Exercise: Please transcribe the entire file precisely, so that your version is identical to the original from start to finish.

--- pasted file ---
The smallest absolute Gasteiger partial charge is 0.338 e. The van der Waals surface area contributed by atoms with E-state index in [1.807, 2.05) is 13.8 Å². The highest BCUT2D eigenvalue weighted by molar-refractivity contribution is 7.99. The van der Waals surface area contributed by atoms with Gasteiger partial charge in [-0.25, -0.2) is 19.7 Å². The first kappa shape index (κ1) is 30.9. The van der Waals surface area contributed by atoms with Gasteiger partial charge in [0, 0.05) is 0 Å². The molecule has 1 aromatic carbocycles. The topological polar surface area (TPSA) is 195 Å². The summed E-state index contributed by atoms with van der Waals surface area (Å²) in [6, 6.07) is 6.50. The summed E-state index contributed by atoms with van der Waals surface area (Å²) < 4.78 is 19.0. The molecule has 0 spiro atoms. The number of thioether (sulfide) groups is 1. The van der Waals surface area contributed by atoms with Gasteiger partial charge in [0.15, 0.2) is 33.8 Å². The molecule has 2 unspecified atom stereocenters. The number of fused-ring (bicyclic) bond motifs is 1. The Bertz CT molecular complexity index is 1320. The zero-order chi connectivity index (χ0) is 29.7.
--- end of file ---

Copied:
The smallest absolute Gasteiger partial charge is 0.338 e. The van der Waals surface area contributed by atoms with E-state index in [1.807, 2.05) is 13.8 Å². The highest BCUT2D eigenvalue weighted by molar-refractivity contribution is 7.99. The van der Waals surface area contributed by atoms with Gasteiger partial charge in [-0.25, -0.2) is 19.7 Å². The first kappa shape index (κ1) is 30.9. The van der Waals surface area contributed by atoms with Gasteiger partial charge in [0, 0.05) is 0 Å². The molecule has 1 aromatic carbocycles. The topological polar surface area (TPSA) is 195 Å². The summed E-state index contributed by atoms with van der Waals surface area (Å²) in [6, 6.07) is 6.50. The summed E-state index contributed by atoms with van der Waals surface area (Å²) < 4.78 is 19.0. The molecule has 0 spiro atoms. The number of thioether (sulfide) groups is 1. The van der Waals surface area contributed by atoms with Gasteiger partial charge in [0.15, 0.2) is 33.8 Å². The molecule has 2 unspecified atom stereocenters. The number of fused-ring (bicyclic) bond motifs is 1. The Bertz CT molecular complexity index is 1320. The zero-order chi connectivity index (χ0) is 29.7.